That’s what downtown Harrisonburg’s Explore More Discovery Museum got recently when members of the Sigma Nu fraternity descended on the museum after hours. They grabbed buckets, rags, mops and squeegees. They wiped tables and counters, cleaned bathrooms, mopped up floors and polished windows. When they left that evening, the museum was sparkling.

Volunteers like the brothers of Sigma Nu are critical to the operation of the museum, a downtown treasure. So we applaud the guys for their volunteer service to the community’s children. It’s a great way to be the change.

To learn more about Explore More Discovery Museum and its JMU connection, you’ll find a story on the JMU website.


Tamping down the animus

If you’re a Facebook regular, you’ve no doubt been treated to a barrage of politically charged pictures, quotes and opinions. Frankly, I’ve been stunned at some of the things people have posted. Some are junkyard-dog-mean, vulgar and irresponsible. Despite calls from both sides to tone down the rhetoric, the opposite seems to be happening. In fact, the omnipresence of social media seems to have liberated our nastiest sides and ratcheted up the acrimony.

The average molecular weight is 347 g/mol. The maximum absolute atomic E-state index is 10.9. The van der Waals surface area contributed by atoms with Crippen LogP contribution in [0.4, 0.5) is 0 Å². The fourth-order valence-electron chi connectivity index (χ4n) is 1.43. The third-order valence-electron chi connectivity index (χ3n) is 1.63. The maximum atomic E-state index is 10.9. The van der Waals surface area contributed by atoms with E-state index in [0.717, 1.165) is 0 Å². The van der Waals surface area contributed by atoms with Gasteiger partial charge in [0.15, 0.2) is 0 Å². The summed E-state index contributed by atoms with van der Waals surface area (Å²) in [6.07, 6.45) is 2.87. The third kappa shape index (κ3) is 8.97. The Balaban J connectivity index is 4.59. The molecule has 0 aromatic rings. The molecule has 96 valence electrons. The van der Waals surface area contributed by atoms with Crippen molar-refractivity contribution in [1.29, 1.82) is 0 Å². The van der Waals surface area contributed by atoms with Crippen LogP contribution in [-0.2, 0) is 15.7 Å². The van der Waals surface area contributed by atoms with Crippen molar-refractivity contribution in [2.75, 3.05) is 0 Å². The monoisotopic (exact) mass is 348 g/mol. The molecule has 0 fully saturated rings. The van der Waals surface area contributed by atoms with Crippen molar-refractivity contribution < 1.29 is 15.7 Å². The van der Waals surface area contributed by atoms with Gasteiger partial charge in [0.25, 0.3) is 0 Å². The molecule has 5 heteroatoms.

But has it really?

In an interesting post earlier this month, William E. White of the Colonial Williamsburg Foundation, debunked the modern consensus that the current political firestorm is worse than any other. He writes: “Partisanship and rancor are not new. We have not fallen from some republican ideal into a new style of debauchery.”

If we’re such smart Americans, then why don’t we know this?

The reason, White writes, is that “Americans are a terribly ahistorical people.” We really don’t know our history. White explains further: